The last 6 weeks or so has brought hygiene to the forefront of people’s minds, and that’s a really good thing. Our awareness of the possibility of contaminated surfaces is heightened, and hand washing habits are improving! All at the same time, I’ve seen a lot friends suffering from cracks, irritated skin, rashes, and more from all the extra scrubbing.
I’m here to tell you, it’s not just because of the extra washes. I’ve noticed a trend – those who have lamented about their wounded skin are using hand soaps that are laden with toxic chemicals. Things that cause skin irritation, but can also have much worse effects on us. All those open wounds – makes you wonder what might be getting into your skin BECAUSE of your hand soap
All these things to make the soap look and smell pretty and last longer can add up to over 3000 toxic chemicals in just one bottle.
Are you cleaning your hands with toxic substances? I’ve compiled list of toxins to watch out for in hand soaps. I’ll tell you why the manufacturers include them, what the possible side effects of these ingredients could be, and names to look out for on the label.
To print, click the download button and I’ll send you a PDF
Now that you have this list, how do you go about actually finding a healthy hand soap? The first tip I will give you is to turn over the bottle and look for the ingredients. If you don’t see them, that’s a big red flag. If you want to be absolutely sure, the ingredients may be available online. Check back with this list, or search each one to find out where it comes from, and whether or not it’s toxic to your body.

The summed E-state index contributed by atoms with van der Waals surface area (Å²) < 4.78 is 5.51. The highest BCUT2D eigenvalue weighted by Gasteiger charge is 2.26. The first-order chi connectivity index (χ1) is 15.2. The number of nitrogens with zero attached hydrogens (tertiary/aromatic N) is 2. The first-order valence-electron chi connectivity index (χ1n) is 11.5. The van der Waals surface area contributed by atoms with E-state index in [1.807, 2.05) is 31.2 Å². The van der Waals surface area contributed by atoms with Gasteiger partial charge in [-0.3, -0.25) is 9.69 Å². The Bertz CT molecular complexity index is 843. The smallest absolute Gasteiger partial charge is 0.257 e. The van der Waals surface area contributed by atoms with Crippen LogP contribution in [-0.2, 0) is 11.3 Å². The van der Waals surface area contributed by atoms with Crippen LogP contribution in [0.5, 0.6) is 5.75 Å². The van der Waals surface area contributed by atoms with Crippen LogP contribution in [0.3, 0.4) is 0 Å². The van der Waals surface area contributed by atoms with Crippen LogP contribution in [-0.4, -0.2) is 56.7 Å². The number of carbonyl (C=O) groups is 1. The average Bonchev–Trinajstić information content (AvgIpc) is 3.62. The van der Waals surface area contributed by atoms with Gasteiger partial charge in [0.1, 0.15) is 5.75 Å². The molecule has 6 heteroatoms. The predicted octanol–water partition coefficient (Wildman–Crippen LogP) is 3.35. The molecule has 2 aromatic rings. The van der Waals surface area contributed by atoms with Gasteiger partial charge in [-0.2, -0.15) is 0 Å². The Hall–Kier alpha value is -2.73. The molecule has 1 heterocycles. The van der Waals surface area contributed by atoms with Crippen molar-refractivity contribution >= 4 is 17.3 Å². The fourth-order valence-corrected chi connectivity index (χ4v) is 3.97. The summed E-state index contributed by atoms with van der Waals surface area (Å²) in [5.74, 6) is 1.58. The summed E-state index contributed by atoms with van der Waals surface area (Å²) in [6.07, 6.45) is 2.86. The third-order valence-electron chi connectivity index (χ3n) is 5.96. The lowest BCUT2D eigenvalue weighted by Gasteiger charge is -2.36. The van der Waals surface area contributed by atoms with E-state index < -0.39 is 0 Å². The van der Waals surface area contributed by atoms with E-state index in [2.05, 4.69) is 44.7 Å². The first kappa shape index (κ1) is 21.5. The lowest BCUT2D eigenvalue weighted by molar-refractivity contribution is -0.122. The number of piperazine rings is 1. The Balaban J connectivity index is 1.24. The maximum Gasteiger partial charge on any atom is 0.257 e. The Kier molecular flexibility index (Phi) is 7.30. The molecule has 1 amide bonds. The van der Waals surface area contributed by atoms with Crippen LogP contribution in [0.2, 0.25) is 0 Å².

The coolest part about them is that I discovered I can get about 5 bottles from each one. I take out all but the last 3/4″ or so and put it in another container and store it under the sink. Then I fill the rest of the bottle with water. It’s plenty foamy, and makes it last so much longer!
When you use the bar soaps, be sure you have a soap dish that drains. They will last a really long time if they are able to dry out properly between uses.
Also, cut off a thin slice or two before you put these in your shower – you can keep a little by the sink, or have a small amount to travel with.
And the dish soap – we get about 8 bottles by using just 1″ of the soap at a time and filling the rest with water. (Add a tsp of baking soda for a little more bubbles – natural soaps don’t bubble much)
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